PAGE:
Software developers and their customers have been lulled into accepting less than optimal software quality, including many security holes.  The only direct cost of software bug fixes for developers (including security patches) is some cursory testing and an automated release of an update.  Compared to the cost of a hardware remedy action, this cost is minuscule.  Poor quality of software opens up the increasingly pervasive technologies in our lives to threats from bad luck and from bad actors from around the world.

Comparing the development processes of semiconductor products and software products, it is apparent that they have evolved along parallel paths to become almost indistinguishable.  Semiconductor Electrical Computer Aided Design (ECAD) tools have turned the process of semiconductor development into a massive software project, very much like any other large software project.  The product electrical functionality is accurately simulated as is the logic level functionality.  Design rules are checked and regression tests are run against all changes to the designs.  It is all done with software until the last two steps, where the software is instantiated into masks which are then used to fabricate the semiconductor devices.  By contrast, large software products are finally instantiated as a new release often distributed by web downloads and not requiring a physical delivery vehicle.  Consequently, there is no cost to the developer for incremental update releases.

Modern software development methodologies such as the Agile Methodology enable rapid incremental cycles of change, delivering the nimbleness needed to respond to sudden changes in the market.  (Agile software development refers to a group of software development methodologies based on iterative development, where requirements and solutions evolve through collaboration between self-organizing cross-functional teams [4].) However, use of the Agile Methodology also enables less discipline in the product definition and development process.  That lack of discipline often manifests itself in lower product quality and security holes.  Agile Methodology could be paraphrased as, “Never enough time to do it right, always enough time to do it over.”

Semiconductors make extensive reuse of modules that have been tested and improved for years, frequently based on feedback from an installed base of hundreds of millions of units.  While modern object-oriented languages encourage module reuse, it is not without irony that often a software designer will prefer to re-invent his/her own module. The downside of this practice is that the code is forfeiting the benefits of using a proven module from a library with feedback from an installed base of hundreds of millions of units.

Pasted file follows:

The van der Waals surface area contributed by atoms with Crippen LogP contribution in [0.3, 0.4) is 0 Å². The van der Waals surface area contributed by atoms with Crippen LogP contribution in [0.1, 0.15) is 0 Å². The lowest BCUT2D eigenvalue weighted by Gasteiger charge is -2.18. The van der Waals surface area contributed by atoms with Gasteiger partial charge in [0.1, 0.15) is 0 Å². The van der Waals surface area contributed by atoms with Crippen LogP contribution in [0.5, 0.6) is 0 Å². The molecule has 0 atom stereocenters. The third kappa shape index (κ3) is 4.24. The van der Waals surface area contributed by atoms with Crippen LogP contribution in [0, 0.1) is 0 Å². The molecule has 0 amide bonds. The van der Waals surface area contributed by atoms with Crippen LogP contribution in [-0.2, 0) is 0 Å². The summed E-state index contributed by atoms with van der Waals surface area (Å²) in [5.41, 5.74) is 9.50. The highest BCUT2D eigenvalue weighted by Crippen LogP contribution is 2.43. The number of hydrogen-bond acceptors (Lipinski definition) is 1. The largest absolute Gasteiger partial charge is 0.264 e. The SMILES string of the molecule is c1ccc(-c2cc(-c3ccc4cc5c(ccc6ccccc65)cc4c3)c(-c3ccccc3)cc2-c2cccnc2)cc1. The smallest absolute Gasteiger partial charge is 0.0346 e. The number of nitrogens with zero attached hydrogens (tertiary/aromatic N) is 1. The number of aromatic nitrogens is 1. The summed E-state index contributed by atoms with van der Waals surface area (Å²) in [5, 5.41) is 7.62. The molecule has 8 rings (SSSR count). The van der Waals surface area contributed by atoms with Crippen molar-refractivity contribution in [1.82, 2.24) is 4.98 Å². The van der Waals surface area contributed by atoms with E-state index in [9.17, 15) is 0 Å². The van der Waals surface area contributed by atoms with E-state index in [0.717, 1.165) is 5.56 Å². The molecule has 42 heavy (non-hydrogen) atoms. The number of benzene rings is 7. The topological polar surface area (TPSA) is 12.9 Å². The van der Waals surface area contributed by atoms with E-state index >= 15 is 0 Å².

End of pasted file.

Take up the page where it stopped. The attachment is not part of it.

From a manufacturing perspective, software duplication is comparatively simple.  It does not have the process variations inherent in semiconductor device manufacturing, thus simplifying the duplication and distribution process.  Applying semiconductor product quality methodologies and disciplines combined with rigorous module testing and feedback from large installed bases should potentially provide the same high quality results for the software industry.

The motivations for software platform vendors to dedicate significant efforts to improve quality by applying semiconductor development methodologies are:

  • Product differentiation – The software industry is ripe for major competitors to distinguish their offering by improving quality and using the resulting quality data as a product differentiator. Differentiation losers will see their market share erode.  This is a big carrot that should motivate innovative software product developers to make such a commitment.
  • Fear of damages – The threat of huge legal liabilities should also work as a stick to prod the software industry into taking strong actions to improve their product quality and security. Major security breaches can be prohibitively expensive and have untold consequences for consumers, companies and governments.  Should the courts hold software vendors liable for not employing proven development methodologies and disciplines, software product developers may be deeply hurt financially, directly from awarded damages and indirectly from damaged brand value.